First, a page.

If you are planning your first trip to Italy, Le Marche, sometimes known as The Marches, is unlikely to be among the first destination that spring to you mind. It is hard to pinpoint the reasons of this region’s lack of popularity among international tourists: it combines extraordinary natural beauty and a rich and diverse scenery with unique artistic, historic and archaeological sites. Its illustrious children include the pioneer of modern education Maria Montessori and the celebrated poet Giacomo Leopardi. If we were to indulge in a small outburst of national pride, we could say that anywhere else a region such as Le Marche would be a national gem, but since it is located in central Italy, it has to contend with the likes of Rome and Florence, which tend to win the spotlight nine times out of ten. Le Marche has the enormous advantage of being conveniently located to allow you to move easily to several points of interest. This makes it an excellent base for a business or incentive trip that requires you take in multiple destinations. As usual, we want to share a few tips with you, suggesting that you spend your free time in the region visiting sites that do not usually feature on mainstream tourist routes.
1. Explore the underground cities below Camerano and Osimo
Le Marche may be perceived by many a national tourist as a cheerful destination for a seaside holiday, but it conceals a heart of dark and mysterious secrets. Two of its cities, for instance, were built over vast underground tunnel systems. Under the city of Camerano lies a complex labyrinth of sandstone caves. Initially believed to have been built as a series of wine cellars and storage rooms, as the exploration progressed, the caves revealed a level of architectural beauty and complexity that led historians and archaeologists to deduce they were meant to host people, rather goods. They might have had religious purposes, like early Christian crypts and catacombs, or they could have been designed as long- or short-term accommodation for the local population in case of external attacks. The city of Osimo, on the other hand, has an actual underground twin. It comprises 88 caves, stretching for nearly 6 miles, sometimes on different levels of underground depth. The shape and size of the tunnels confirms that they were created as one massive effort rather than a series of subsequent projects. Their original purpose is a mystery that still eludes us. Some believe them to have been a training ground or the site of initiation rites of ancient religious orders such as the Knights Templar. We confidently expect a Dan Brown book featuring either the Osimo or The Camarano Caves anytime now.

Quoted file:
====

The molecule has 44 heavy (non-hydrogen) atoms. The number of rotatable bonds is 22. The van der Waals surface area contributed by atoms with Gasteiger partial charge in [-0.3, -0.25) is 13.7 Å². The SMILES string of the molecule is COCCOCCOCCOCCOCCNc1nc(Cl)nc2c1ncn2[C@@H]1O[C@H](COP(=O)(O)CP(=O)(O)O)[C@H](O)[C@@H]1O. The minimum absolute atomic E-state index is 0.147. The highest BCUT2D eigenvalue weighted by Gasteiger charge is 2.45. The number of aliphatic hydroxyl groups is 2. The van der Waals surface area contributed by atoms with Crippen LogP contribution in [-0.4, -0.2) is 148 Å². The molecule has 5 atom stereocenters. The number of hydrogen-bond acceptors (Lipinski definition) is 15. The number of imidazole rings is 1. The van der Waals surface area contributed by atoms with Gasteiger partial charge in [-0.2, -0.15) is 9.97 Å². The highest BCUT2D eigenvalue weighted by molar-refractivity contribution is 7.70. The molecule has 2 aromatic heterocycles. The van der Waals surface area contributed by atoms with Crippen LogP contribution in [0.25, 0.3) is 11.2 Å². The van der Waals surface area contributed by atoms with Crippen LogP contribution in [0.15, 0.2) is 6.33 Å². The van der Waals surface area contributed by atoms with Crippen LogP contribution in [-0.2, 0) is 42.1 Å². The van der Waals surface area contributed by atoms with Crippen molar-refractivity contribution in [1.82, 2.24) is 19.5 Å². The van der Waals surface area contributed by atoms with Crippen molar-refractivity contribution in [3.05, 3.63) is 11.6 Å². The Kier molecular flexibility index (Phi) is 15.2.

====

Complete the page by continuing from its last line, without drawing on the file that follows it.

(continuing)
2. The Celtic Egg
This is another entirely mysterious archaeological finding whose original purpose has not been determined with certainty. This curious artefact, now believed to be Celtic in origin, was first unearthed in the late 80s in the vicinity of the main church of the town of Sarnano, in the province of Macerata. It consists of one large boulder, egg-shaped and with what appears to be a basin carved into the summit. The whole egg measures nearly four feet and weighs three tons. It currently resides in the town square, Piazza Alta, and it is believed to have been an astronomical device. The conclusion has been drawn because of its similarity to another artefact, found in Terni, whose purpose was to use the reflection of the sky in the water-filled basin to study portions of the firmament and determine the dates of certain religious feasts and the flow of the seasons. Another accredited hypothesis is that the stone basin was used for magical and divinatory purposes and filled with soil, in which several seeds would be planted: the first seed to grow would determine the crop to be planted for the following year.